TORONTO (Reuters) - Manulife Financial Corp MFC.TO reported a lower first-quarter profit on Thursday due to the impact of its energy holdings on its investment business, but the insurer raised its quarterly dividend.
The Toronto-based company, which has major operations in Canada, the United States and Asia, also recorded a rise in assets under management to C$821 billion ($680 billion). Manulife shares climbed 1.2 percent to C$22.79, reaching their highest level in about five months.
Manulife, Canada’s largest insurer, has been expanding its reach through acquisitions and partnerships. Earlier this year, it completed a near-$4 billion deal for the Canadian operations of the British insurer Standard Life SL.L and acquired New York Life Insurance Co’s retirement services business.
“We will continue to look at opportunities that may be available if they match the interests of our shareholders to provide core earnings growth over the medium term,” Chief Financial Officer Steve Roder said in an interview.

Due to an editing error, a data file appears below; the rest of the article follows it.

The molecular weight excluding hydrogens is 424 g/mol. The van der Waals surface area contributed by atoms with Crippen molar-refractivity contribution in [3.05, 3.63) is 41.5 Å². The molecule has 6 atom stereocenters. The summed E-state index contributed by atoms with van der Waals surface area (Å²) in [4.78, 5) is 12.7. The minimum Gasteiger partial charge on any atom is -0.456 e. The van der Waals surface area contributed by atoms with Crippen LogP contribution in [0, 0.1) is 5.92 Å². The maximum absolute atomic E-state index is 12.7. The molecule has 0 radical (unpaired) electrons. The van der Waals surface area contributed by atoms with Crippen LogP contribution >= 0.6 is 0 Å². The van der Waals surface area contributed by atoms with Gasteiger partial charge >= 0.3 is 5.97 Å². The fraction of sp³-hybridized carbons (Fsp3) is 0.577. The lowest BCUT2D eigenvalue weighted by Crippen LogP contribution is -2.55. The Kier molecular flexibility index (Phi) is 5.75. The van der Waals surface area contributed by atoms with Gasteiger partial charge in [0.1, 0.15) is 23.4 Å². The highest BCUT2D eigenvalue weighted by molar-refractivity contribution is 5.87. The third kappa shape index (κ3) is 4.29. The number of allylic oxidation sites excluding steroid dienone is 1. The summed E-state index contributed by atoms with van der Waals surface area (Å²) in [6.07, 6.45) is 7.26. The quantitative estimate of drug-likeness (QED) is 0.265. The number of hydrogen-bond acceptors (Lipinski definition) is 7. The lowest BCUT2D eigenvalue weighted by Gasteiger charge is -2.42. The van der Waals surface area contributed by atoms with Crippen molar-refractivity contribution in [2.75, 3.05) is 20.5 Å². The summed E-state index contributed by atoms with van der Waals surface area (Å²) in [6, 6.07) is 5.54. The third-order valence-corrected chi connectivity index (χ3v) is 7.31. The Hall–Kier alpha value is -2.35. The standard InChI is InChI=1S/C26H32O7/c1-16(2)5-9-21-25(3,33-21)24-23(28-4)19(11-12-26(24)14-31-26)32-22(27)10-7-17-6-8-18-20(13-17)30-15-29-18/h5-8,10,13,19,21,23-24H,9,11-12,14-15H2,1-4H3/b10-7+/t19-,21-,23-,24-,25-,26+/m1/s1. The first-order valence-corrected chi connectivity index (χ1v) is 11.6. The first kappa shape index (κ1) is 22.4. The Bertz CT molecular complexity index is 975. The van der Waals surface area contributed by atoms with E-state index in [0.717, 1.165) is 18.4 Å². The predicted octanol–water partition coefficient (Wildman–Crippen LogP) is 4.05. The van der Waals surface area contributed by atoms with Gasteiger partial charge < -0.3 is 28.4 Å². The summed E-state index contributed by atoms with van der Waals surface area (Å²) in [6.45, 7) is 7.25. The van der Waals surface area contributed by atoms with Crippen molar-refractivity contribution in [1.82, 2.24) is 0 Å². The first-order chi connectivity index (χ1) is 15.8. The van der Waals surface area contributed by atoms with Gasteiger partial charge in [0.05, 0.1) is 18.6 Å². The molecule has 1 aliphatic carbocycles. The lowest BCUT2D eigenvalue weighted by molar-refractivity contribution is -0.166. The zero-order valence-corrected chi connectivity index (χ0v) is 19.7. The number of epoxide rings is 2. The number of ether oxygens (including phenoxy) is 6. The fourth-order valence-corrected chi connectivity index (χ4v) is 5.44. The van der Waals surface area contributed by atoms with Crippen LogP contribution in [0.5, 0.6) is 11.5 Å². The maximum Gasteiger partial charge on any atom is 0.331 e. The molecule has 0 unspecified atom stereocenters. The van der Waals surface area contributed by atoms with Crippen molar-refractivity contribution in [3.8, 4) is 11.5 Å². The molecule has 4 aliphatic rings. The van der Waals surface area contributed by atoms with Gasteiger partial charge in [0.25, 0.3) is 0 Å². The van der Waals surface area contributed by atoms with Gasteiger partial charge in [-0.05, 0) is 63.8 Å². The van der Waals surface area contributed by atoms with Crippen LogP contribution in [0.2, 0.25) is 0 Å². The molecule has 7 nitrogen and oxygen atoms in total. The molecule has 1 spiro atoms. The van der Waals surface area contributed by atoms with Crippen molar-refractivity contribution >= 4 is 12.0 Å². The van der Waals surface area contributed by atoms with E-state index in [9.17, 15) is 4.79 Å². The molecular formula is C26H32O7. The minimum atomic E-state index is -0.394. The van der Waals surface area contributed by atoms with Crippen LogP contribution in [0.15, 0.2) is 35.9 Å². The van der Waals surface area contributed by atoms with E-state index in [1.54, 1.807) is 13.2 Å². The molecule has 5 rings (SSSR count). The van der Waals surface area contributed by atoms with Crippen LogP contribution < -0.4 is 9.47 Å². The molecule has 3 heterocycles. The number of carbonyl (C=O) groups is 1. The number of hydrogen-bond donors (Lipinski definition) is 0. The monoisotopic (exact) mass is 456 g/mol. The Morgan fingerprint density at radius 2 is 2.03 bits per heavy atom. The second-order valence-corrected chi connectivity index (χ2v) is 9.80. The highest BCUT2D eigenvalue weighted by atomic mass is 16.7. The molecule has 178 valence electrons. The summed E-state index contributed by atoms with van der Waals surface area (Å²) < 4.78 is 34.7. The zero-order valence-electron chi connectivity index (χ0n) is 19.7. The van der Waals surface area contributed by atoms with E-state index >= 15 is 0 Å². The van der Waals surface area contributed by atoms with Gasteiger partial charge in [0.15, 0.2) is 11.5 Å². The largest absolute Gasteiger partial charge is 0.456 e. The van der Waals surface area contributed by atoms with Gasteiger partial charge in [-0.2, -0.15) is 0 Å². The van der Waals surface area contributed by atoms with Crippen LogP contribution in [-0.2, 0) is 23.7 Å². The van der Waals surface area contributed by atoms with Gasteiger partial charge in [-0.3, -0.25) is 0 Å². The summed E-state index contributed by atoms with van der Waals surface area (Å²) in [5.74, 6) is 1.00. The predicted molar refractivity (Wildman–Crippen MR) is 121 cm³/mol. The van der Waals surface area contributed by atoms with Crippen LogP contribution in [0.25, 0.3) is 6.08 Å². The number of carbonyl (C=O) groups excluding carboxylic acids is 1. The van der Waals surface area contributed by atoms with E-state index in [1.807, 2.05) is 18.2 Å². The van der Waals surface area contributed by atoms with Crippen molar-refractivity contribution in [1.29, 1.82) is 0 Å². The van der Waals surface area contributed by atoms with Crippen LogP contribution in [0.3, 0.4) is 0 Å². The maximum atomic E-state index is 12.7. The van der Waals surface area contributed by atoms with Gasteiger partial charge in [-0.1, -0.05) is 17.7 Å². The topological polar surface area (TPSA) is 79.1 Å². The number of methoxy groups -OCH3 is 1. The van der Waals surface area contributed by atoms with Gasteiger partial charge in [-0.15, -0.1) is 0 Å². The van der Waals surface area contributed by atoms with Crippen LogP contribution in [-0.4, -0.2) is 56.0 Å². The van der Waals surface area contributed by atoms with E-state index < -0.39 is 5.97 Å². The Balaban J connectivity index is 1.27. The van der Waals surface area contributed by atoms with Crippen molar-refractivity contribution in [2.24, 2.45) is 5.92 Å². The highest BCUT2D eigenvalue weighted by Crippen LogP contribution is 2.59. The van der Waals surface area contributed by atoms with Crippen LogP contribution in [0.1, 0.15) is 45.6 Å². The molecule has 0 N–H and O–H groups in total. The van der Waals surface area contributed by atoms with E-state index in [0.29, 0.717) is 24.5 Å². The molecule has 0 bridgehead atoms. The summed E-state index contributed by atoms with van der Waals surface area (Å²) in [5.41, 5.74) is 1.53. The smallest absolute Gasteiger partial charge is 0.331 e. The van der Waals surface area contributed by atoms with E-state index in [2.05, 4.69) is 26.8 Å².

The company is also active in Asia, where sales in Japan and China helped drive segment growth in the first quarter.
Last month, Manulife signed a $1.2 billion deal with Singapore’s DBS Group Holdings Ltd for a 15-year partnership that will allow the insurer to sell products through the lender’s Asian branch network.
The company’s net profit fell to C$723 million, or 36 Canadian cents a share, in the quarter ended March 31, compared with C$818 million, or 42 Canadian cents a share, a year ago.
Core profit rose to 39 Canadian cents a share, from 37 Canadian cents a share a year earlier.
Analysts, on average, had expected earnings of 42 Canadian cents per share, according to Thomson Reuters I/B/E/S.
“If you leave aside the inherently volatile investment experience, then we had a really strong quarter,” Roder said, adding that oil and gas holdings represented less than 1 percent of the company’s total asset portfolio.
Barclays Capital analyst John Aiken said, “When we look at the investment performance in the quarter, it’s not a good news story.”
“Going forward, given where oil prices are today, they are more than likely to recoup some of those losses in the second quarter,” he added.
Also on Thursday, insurer Great-West Lifeco Inc GWO.TO, which has a presence in Canada, the United States, Europe and Asia, reported a higher rise in first-quarter profit. Great-West shares were down about 1 percent at C$36.66 in afternoon trading.
Editing by David Clarke, Bernadette Baum, Meredith Mazzilli and Andrew Hay